Former United Nations Secretary-General Kofi Annan has called for countries to display greater cooperation and responsibility to meet growing global challenges.This content was published on May 4, 2007 - 20:46
Delivering the keynote address at the Swiss Economic Forum, Annan said globalisation, in addition to creating opportunities, had created threats that could only be overcome if inequalities were eradicated.
Annan, who stepped down as head of the UN last year and now lives in Geneva, believes richer nations need to realise fully the consequences of their actions on deprived areas of the world.
"In the last decade as secretary-general, I sought to place the human being at the centre of everything the UN ever did," he said in Thun, central Switzerland, on Friday.
"It makes sense that we all come together to seek solutions that no one country, no matter how powerful, can hope to achieve alone. Global solidarity is both necessary and achievable."
He added: "Human rights and the rule of law are vital to global security and prosperity. States must play by the rules with each other as well as with their own citizens."
Annan also addressed the issue of conflict. "Our world continues to be divided by economic difficulties, religion and culture. Human life is enriched by diversity. If communities are to live together in peace we must stress what unites us rather than what divides us."
In a thinly veiled reference to the US invasion of Iraq without a mandate from the UN, Annan said powerful countries should justify acts of force to the rest of the world community.
"No nation can make itself secure by seeking domination over others. Each nation shares responsibility for each other's security," he said.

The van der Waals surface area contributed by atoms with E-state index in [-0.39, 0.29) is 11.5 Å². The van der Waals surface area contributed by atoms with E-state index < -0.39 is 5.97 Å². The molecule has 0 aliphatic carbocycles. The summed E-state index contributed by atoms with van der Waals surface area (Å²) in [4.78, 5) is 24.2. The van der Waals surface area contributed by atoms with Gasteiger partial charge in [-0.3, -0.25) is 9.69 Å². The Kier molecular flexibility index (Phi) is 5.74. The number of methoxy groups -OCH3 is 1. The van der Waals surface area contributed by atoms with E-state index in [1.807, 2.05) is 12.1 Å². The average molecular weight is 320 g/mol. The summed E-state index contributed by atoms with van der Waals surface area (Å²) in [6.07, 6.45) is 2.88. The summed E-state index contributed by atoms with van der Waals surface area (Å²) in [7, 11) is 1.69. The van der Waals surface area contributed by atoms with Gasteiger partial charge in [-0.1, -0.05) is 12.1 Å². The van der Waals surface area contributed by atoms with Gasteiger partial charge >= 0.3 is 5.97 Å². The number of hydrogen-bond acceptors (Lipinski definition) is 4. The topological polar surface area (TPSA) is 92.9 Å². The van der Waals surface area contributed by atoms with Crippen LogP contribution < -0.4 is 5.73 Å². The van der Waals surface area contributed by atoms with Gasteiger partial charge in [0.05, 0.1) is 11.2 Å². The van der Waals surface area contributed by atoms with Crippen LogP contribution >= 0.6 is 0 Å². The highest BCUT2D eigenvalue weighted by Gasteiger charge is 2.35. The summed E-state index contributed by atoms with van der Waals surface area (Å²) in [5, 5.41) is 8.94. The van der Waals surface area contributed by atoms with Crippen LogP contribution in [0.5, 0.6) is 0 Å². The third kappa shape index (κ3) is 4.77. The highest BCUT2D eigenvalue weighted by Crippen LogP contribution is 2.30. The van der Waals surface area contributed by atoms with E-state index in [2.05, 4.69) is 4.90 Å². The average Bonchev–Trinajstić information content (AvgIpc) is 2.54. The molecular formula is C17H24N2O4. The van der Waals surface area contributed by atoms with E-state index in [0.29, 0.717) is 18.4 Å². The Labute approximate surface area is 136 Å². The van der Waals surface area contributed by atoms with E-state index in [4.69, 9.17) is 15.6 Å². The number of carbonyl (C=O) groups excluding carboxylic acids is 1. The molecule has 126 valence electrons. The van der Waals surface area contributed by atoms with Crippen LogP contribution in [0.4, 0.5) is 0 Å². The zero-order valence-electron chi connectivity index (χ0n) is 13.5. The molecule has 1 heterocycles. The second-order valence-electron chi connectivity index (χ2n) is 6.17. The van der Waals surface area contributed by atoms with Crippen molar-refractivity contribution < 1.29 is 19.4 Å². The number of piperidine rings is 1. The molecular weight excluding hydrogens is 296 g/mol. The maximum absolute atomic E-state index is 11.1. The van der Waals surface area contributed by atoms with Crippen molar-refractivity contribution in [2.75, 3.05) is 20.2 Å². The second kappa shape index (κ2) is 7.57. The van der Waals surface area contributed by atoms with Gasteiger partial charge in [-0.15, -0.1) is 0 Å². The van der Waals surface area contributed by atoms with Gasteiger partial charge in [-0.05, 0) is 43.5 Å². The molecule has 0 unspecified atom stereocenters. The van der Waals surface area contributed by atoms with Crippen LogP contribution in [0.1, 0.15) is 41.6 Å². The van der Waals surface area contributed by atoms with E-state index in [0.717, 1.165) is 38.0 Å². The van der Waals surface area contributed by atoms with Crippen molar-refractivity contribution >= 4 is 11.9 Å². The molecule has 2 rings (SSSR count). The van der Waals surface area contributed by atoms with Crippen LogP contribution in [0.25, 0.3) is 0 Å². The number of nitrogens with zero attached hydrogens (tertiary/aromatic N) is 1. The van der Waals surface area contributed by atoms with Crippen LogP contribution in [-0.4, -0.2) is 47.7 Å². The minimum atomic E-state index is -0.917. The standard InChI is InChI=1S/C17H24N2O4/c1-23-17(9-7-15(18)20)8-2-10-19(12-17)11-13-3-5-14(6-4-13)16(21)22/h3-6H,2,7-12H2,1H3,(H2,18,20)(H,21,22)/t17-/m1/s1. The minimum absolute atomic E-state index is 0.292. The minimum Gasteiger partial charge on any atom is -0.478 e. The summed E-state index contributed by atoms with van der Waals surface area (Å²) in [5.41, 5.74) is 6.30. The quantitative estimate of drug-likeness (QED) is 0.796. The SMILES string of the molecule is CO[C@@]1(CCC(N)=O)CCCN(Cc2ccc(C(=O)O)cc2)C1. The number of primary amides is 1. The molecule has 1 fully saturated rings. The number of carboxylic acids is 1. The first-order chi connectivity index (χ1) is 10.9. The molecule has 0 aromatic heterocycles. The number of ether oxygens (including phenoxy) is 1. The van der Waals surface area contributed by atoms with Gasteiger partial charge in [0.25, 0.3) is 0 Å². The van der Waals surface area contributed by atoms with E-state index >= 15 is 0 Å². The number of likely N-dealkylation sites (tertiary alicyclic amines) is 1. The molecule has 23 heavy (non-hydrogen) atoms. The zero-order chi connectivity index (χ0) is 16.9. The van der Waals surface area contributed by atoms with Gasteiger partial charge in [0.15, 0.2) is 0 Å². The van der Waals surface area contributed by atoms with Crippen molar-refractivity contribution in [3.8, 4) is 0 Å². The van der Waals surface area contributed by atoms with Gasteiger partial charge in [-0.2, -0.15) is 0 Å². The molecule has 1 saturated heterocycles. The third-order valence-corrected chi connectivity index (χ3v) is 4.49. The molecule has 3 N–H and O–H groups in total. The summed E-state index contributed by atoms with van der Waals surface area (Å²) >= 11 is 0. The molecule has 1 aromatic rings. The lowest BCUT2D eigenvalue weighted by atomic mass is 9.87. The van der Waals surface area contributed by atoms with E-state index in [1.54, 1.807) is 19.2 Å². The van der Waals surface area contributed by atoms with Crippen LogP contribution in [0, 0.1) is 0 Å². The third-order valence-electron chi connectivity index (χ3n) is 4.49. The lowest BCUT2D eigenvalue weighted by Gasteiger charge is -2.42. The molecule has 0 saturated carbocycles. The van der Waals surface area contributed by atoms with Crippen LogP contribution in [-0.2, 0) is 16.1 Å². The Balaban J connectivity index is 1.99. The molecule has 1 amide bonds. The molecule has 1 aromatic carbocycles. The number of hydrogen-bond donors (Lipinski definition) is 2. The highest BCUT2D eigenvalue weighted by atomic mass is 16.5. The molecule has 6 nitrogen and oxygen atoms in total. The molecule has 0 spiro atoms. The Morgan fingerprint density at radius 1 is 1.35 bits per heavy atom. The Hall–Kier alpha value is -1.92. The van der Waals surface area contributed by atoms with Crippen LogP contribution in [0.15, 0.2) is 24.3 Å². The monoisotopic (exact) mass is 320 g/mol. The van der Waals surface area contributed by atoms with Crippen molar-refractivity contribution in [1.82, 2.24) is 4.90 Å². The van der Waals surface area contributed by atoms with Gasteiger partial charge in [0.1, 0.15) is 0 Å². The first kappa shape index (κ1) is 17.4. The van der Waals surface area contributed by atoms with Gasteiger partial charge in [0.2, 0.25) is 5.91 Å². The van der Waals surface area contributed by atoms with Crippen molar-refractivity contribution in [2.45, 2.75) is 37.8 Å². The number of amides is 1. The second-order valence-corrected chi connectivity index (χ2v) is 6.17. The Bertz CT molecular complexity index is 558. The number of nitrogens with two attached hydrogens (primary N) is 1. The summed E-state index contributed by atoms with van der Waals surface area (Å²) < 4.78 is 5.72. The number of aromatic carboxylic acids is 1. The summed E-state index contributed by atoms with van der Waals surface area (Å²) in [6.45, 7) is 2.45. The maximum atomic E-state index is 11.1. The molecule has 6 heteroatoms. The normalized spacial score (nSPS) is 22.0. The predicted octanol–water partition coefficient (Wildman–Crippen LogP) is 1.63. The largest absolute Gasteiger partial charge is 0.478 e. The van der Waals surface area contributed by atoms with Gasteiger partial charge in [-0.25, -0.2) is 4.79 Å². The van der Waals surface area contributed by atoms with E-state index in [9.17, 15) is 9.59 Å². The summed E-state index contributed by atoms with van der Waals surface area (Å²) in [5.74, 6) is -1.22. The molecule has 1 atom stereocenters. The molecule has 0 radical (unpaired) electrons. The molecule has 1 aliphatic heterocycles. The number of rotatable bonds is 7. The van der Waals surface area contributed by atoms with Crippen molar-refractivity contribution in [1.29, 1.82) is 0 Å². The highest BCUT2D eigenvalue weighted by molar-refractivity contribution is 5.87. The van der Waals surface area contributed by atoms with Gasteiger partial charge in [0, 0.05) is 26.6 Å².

According to Annan, the main threats to prosperity and peace are war, genocide, diseases such as HIV and climate change.
He said the number of people in the world living on less than $2 (SFr2.40) a day has not changed in ten years, while the number of Africans living on less than $2 has doubled over the past 25 years.
Annan is planning to set up an international humanitarian foundation in his adopted home city of Geneva. Details have yet to be announced, but the Swiss foreign ministry is supporting the project.
Giving little away, Annan said the forum would gather leaders in humanitarian and development work once a year under his chairmanship.
"I want to set up a global humanitarian forum in Geneva that would bring together the major players to discuss major issues and how to pool our resources," he said.
Annan was presented with a special award for his "defence of the poor population and outstanding leadership" by former Swiss cabinet minister Adolf Ogi, now UN special advisor on sport for development and peace.
Annan was also given a crossbow, the weapon of choice of Swiss legend William Tell. Thun still hosts shooting matches for crossbow marksmen.
swissinfo, Matthew Allen in Thun
The ninth Swiss Economic Forum was held in Thun, canton Bern, on May 3-4 with the motto "Shake up the Status Quo".
Some 1,200 representatives from Swiss small and medium-sized enterprises (SMEs) attended this year's forum.
SMEs are companies that employ up to 250 people – 87.9% of these firms in Switzerland have fewer than ten employees.
They account for 99.7% of the 307,000 companies in the Swiss private sector and provide jobs for 66.8% of the workforce.
Swiss Economic Award 2007
An igloo hotel group, a confectionary chain and a software firm have each been honoured for their spirit of entrepreneurship at this year's Swiss Economic Forum.
The three SMEs each picked up a SFr25,000 ($20,600) Swiss Economic Award and plaudits in the categories of services, production and commerce.
Semiconductor manufacturing firm Tec-Sem stood out in the high-tech/biotech category of the awards. The company has developed a unique storage facility for silicon wafers used in the manufacture of semiconductors.
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